Penguins will be doing some shuffling

Pittsburgh coach Dan Bylsma, echoing the sentiments of his GM, Ray Shero, acknowledged remorse about losing center Jordan Staal, who was dealt to Carolina Friday for a package that included checking center Brandon Sutter.

"I spent a lot of time watching him grow up as a great player. He’s done a lot of great things, so to see him go and be in that situation is not the easiest thing to do," Bylsma said Saturday afternoon. "At the same time, we’re getting a player back in Sutter that in a lot of ways is going to fit in our team and do a lot of great things for our team. Third-line center, penalty-killing guy, got a lot of grit in his game, got a lot of character in the way he plays, and having added him to our team is a big plus to us."

Gee, sounds an awful lot like Staal, doesn’t it?

Bylsma quickly noted that his comments weren’t made to compare the two players.

"No. And that’s not the point at all," he said.

Interesting to see what the Penguins do on the blue line now that Zbynek Michalek has been dealt back to Phoenix. Hard to imagine Shero won’t be testing the waters on Ryan Suter, whom he knows from his days in Nashville. where he was assistant GM. But there is also a plethora of young defensive talent in the Penguins' system that must be given a chance to prove itself. Bylsma cited prospects Brian Strait, Robert Bortuzzo and Simon Despres, who is "a big-bodied guy; he can do a lot of different things. I think he’s going to be a good defender in this league as well and he’s shown that.

"There’s still a lot of guys back there. It’s not like we’re thin on the back end."

Blood is thicker than ice

It’s always fascinating to chart the bloodlines of draftees. Some are obvious, like Lukas Sutter of the famous Viking, Alberta, Sutter clan who was selected in the second round by the Winnipeg Jets.

"It's an honor, it's something you take a lot of pride in," Sutter said of the family name that has become synonymous with hard-nosed hockey for decades.

"The last name is obviously a legacy in the game of hockey, something you want to live up to. And that's something I really pride myself on,” added Sutter, whose father is longtime NHLer Rich Sutter.

And regardless of the family member, there’s never any shortage of advice about the game to be had.

"It doesn't matter who you go to. Whether it's Dad or Uncle Ronnie or Uncle Brent," Lukas Sutter said. "You're going to get the same thing from each and every one of them. They know how to play the game; they know what they're talking about it. It's definitely invaluable to have that support system."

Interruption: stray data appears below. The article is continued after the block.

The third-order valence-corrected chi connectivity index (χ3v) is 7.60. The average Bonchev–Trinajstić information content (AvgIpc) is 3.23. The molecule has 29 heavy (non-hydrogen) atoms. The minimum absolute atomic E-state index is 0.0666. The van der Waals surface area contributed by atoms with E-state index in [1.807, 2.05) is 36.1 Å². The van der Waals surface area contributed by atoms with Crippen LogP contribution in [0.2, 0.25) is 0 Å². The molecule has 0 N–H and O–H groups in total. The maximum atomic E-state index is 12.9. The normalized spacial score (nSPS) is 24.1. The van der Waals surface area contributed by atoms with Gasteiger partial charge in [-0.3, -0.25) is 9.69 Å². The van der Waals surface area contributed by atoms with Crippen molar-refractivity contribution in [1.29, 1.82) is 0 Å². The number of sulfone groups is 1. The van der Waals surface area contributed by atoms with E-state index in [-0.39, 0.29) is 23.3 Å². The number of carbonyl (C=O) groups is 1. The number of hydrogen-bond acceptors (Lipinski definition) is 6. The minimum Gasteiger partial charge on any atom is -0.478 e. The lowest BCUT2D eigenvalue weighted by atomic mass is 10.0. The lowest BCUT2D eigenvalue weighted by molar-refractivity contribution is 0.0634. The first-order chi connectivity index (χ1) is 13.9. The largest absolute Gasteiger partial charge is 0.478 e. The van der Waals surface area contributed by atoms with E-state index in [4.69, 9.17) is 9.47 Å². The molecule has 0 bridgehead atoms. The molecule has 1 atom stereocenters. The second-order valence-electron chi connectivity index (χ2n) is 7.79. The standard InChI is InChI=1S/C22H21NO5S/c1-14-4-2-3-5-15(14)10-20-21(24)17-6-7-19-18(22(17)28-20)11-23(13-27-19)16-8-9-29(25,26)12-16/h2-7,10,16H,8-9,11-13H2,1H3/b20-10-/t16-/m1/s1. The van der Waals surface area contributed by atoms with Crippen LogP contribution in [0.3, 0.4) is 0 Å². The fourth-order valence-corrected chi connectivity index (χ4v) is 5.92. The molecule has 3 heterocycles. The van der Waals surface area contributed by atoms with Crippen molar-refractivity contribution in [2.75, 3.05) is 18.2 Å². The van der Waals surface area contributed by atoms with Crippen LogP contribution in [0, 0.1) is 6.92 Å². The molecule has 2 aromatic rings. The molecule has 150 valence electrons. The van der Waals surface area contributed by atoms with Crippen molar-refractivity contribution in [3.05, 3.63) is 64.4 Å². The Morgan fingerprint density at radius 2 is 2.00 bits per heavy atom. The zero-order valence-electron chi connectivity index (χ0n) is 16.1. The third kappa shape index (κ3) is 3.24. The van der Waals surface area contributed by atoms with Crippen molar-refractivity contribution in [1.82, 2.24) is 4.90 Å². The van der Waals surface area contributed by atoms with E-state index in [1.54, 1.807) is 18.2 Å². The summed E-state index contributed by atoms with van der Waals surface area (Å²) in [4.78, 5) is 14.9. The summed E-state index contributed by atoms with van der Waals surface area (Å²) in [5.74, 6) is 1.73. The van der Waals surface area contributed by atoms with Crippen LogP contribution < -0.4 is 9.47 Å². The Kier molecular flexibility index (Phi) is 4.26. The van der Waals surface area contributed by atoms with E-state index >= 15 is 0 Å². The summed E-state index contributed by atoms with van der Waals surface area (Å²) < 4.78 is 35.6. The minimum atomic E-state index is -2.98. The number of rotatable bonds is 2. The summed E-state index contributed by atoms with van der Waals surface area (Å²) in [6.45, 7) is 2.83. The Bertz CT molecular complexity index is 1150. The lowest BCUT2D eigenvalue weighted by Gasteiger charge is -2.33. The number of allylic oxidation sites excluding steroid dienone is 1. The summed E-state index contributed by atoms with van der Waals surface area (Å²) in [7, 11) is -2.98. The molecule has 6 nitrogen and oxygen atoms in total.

Sometimes the bloodlines are less obvious.

As was the case with Jon Gillies, the 6-foot-4 goalie taken by the Calgary Flames with the 75th overall pick in the draft. His father, Bruce Gillies, played goal at the University of New Hampshire, then played in the International and American Hockey Leagues.

"We had a lot of pictures of my dad in our house and stuff like that and my uncle was a goalie and so was my grandfather, so it kind runs in our family. He actually made me play forward for my first year of hockey just to make sure I really wanted to play hockey, but from my second year of Mites on, it was what I wanted to do," Gillies told reporters Saturday.

"He doesn’t talk much about his playing career for some reason. What I know about him is what I hear through the grapevine. I know in men’s league he plays defense now because he doesn’t want to play goalie anymore. He played football, too, so he had a few knee surgeries," Gillies said.

Although the 18-year-old who played last season with Indiana of the USHL avoided his dad’s hand-me-down gear, he never wanted for advice.

"He helped me out with the technical side until I was about 12 and then he moved me on to a goalie coach who could to teach the recent type of game better. But still on the mental side and the advice part, he’s my dad, so he’s the person who’s responsible for getting me here, he’s had my back all the way through, so I can’t thank him enough," Gillies said. "I’m actually surprised my dad was in the seat [when Calgary made the pick]; he likes to pace a lot during games and stuff. That was nice, too."

It was another good day for U.S. college hockey, as 68 current and future NCAA players were taken, including six in the first round. That is the highest total in the past five years -- 74 were taken in 2007.

All but three teams -- Colorado, Columbus and Montreal -- selected at least one player with collegiate ties.

This past season, 301 former college players skated in the NHL, representing 30.5 percent of the league.

"College hockey has proven to be home of talented players, and NHL teams know that players in college will develop. That's shown when you have 301 college players in the league, including the last three Conn Smythe winners. This weekend, with almost every team taking a college player, shows that influence at the NHL level will continue," Nate Ewell, interim executive director of College Hockey Inc., told ESPN.com following the draft.